Apple suggests using two-factor authentication which will greatly help in keeping contact information protected. You should never share your Apple ID or other valuable information with anyone else because you never know what they might do with it and there is always the potential they could share with someone else and end up causing you financial harm.
Always Be Aware and Look For Red Flags
Now that you know about some of the Apple ID phishing scams circulating out there, you also know about some of the red flags that will keep you from becoming a victim of these fraudulent emails. As I said earlier, you never want to click any links in these emails or download any attachments as they most likely have viruses or malware.
You also now know where you can forward these emails should you get any claiming to be from Apple and you can share this valuable information with others so that they don’t become victims as well.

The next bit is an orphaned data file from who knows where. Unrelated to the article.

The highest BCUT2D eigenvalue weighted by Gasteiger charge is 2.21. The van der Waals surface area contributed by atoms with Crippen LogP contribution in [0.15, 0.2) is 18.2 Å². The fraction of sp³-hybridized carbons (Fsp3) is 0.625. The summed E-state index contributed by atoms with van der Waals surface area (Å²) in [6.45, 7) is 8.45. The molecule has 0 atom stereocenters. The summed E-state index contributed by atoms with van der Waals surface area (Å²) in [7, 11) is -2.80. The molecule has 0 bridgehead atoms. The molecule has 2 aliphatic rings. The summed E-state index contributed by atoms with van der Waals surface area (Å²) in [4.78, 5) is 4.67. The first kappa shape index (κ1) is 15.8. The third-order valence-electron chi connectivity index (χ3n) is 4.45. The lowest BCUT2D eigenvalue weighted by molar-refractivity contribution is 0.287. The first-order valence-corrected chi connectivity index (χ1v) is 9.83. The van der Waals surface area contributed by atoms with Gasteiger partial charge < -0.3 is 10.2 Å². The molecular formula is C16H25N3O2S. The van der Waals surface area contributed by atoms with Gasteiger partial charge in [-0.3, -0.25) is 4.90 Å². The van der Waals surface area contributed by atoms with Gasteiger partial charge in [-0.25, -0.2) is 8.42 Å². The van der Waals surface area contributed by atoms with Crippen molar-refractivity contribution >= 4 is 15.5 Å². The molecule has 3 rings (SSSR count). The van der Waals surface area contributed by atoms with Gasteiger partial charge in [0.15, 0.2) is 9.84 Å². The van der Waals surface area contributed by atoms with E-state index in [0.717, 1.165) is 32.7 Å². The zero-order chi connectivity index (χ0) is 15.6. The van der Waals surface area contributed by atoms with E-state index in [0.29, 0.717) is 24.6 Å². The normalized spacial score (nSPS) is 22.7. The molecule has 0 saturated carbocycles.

Have you ever downloaded any attachments from a phishing email before or know anyone who has? Do you know if their computer was infected or any information stolen as a result? One thing I do want to mention to is that sometimes these attachments could open the door for hackers to take control of your computer and they could potentially lock your important files and other information from you on your computer and demand money in order for you to gain access to those files again. If you know anyone that something like that has happened to, feel free to share your comments below.